The FSA has stepped in to prevent a firm of accountants from operating an unauthorised collective investment scheme.

Upton & Co. Accountants Limited a firm, based in Wakefield and has never been authorised by the FSA, set up a collective investment scheme entitled 'Currency Plan'.

Investors funds were to be used in foreign exchange markets, however after one investor complained the FSA intervened with a court order. Upton are now being forced to pay out £3.717m to investors on a pro-rata basis along with a further £840,000 in monthly payments of £10,000.

What are collective investment schemes?

Many people are blissfully unaware that their "co-operative" or "investment" is actually a collective investment scheme.

Collective investment schemes are regulated by the FSA and defined in section 235 of the Financial Services and Markets Act 2000 (FSMA) as ‘any arrangements with respect to property of any description, including money, the purpose or effect of which is to enable persons taking part in the arrangements (whether by becoming owners of the property or any part of it or otherwise) to participate in or receive profits or income arising from the acquisition, holding, management or disposal of the property or the sums paid out of such profits or income’.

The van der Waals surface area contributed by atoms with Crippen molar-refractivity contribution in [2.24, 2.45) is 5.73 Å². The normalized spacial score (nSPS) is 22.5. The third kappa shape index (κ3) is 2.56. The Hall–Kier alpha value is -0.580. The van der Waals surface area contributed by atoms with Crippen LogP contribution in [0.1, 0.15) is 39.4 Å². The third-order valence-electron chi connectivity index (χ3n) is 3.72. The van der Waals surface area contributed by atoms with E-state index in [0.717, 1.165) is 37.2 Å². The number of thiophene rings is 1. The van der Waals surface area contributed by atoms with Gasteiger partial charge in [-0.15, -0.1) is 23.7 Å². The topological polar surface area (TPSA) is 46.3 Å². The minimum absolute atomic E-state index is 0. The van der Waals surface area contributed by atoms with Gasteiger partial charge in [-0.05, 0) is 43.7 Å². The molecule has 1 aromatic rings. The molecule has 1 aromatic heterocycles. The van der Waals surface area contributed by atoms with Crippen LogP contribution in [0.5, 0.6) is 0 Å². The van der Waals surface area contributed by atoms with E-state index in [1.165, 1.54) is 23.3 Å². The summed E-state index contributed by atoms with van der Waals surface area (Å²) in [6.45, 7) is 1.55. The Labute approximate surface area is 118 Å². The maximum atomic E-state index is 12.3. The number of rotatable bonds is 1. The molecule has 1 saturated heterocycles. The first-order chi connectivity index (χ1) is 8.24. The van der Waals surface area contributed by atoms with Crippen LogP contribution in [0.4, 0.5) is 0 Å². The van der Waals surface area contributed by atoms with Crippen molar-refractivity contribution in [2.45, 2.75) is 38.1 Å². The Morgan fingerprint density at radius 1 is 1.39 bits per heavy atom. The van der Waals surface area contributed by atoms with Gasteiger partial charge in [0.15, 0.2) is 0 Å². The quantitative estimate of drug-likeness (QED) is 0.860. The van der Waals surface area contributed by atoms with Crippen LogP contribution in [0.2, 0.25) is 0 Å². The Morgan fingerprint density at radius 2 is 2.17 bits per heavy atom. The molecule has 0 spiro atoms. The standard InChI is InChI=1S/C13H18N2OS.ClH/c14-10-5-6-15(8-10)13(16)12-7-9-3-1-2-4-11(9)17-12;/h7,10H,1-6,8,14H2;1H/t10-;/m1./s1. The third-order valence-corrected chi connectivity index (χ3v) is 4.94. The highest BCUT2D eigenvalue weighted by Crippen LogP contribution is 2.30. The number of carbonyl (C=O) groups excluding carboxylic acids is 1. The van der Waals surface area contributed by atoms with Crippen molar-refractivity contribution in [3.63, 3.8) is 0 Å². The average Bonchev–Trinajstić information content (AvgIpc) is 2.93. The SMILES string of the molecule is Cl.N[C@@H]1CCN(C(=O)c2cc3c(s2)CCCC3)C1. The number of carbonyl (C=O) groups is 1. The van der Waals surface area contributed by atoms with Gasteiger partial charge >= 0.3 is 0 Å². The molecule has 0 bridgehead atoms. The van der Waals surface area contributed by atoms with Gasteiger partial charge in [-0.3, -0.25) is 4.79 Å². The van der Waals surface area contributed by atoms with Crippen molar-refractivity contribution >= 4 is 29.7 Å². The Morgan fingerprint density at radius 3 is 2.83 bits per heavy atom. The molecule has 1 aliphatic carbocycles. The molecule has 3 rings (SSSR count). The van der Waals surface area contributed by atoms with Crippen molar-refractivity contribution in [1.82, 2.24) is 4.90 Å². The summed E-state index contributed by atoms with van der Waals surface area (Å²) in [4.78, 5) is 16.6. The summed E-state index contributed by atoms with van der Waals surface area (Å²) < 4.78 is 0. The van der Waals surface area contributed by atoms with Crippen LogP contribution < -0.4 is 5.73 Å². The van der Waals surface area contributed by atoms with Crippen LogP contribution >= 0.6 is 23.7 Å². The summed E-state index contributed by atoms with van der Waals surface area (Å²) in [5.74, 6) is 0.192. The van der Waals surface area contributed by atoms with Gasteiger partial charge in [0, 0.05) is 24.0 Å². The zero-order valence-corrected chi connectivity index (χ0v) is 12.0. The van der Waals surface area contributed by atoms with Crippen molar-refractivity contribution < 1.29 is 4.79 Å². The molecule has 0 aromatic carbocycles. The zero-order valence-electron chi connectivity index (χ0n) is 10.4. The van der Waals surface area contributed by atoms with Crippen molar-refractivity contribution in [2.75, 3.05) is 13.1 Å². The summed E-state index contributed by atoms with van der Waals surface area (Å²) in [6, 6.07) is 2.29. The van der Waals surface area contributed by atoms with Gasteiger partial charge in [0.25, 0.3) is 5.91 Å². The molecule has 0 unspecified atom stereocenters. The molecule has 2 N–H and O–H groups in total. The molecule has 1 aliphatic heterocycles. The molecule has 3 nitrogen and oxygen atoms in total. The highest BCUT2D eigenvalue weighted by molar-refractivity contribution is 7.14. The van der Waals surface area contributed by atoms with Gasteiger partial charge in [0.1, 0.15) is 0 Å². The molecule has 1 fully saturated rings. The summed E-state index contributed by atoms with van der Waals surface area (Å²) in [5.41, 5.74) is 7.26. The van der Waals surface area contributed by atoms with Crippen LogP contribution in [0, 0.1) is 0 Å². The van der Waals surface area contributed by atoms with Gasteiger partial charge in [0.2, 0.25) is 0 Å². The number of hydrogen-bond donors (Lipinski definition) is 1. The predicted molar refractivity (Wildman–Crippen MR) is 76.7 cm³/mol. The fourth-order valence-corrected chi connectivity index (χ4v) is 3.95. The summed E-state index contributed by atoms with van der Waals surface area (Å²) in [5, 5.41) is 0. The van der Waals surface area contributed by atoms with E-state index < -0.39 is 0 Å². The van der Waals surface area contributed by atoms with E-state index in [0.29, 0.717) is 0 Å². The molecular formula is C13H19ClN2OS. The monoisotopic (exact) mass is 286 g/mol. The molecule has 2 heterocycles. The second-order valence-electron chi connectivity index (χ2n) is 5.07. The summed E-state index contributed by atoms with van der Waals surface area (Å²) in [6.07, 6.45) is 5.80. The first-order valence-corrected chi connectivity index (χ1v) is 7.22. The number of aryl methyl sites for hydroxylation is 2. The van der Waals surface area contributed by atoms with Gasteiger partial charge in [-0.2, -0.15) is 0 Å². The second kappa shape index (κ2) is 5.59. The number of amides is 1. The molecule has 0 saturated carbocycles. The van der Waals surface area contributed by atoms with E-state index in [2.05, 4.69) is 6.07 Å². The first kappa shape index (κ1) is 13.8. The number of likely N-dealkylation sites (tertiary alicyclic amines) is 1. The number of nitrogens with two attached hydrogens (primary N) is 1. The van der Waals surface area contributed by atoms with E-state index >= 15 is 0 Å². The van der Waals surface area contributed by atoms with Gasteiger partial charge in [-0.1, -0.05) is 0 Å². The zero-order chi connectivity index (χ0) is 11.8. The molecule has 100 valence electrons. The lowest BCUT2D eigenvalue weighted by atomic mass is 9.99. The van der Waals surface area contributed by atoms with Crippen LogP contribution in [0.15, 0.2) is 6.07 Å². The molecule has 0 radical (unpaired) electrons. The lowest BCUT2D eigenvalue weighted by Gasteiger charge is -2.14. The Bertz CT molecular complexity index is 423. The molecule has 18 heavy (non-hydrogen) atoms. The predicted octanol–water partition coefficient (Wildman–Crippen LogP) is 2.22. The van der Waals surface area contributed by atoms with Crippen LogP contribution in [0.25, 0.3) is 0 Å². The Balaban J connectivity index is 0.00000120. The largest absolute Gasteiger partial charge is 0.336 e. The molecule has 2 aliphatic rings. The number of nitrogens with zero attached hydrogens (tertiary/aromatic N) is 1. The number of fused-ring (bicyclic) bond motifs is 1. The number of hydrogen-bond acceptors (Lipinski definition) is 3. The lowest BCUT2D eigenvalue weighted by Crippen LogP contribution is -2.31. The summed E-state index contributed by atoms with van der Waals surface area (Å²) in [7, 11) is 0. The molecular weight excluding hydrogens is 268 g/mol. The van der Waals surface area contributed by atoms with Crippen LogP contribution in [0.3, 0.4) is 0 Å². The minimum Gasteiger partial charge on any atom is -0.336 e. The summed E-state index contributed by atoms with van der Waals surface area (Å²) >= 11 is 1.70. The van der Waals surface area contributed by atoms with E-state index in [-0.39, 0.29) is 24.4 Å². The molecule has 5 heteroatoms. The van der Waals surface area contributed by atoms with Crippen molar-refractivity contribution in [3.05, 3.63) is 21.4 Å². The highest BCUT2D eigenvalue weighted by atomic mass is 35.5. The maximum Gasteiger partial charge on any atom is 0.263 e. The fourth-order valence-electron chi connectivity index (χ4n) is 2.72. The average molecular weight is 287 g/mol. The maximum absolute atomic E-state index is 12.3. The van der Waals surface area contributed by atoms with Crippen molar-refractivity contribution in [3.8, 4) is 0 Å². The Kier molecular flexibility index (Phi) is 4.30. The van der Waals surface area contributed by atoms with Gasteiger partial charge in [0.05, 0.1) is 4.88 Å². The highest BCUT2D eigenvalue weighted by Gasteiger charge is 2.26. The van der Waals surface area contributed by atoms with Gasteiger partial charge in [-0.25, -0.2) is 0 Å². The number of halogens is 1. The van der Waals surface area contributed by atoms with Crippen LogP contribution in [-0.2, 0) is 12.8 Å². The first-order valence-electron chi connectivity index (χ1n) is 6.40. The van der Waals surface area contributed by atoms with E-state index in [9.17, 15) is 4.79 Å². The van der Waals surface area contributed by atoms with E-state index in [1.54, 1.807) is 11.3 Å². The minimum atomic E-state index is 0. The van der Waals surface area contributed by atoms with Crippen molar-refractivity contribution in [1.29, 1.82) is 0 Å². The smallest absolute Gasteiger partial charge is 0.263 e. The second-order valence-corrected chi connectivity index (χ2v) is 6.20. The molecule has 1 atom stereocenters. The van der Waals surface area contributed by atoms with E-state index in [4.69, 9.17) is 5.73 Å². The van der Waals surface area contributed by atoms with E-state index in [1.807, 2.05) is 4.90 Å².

The participants of the scheme must not have day-to-day control over the management of the property and the scheme must also have one or both of the following characteristics:

  • The contributions of the participants, and the profits or income out of which payments are to be made to them, are pooled.
  • Someone else manages the property as a whole.

Collective investment schemes can involve assets and unquoted securities as well as cash and listed investments. Whilst most collective investment schemes are unit trusts or authorised investment trusts they can also be used as a popular way for high net worth families to manage assets. 

Burying your head in the sand?

The Insolvency Service gives the following example of an arrangement that is a collective investment scheme:

An example of such a scheme dealt with by the official receiver is that of an ostrich farm where the ostriches were owned individually but several ostriches were kept in one pen. Any eggs that were produced became the collective property of the owners of the ostriches in that particular pen, thus making the business a collective investment scheme.

A company cannot be a collective investment scheme.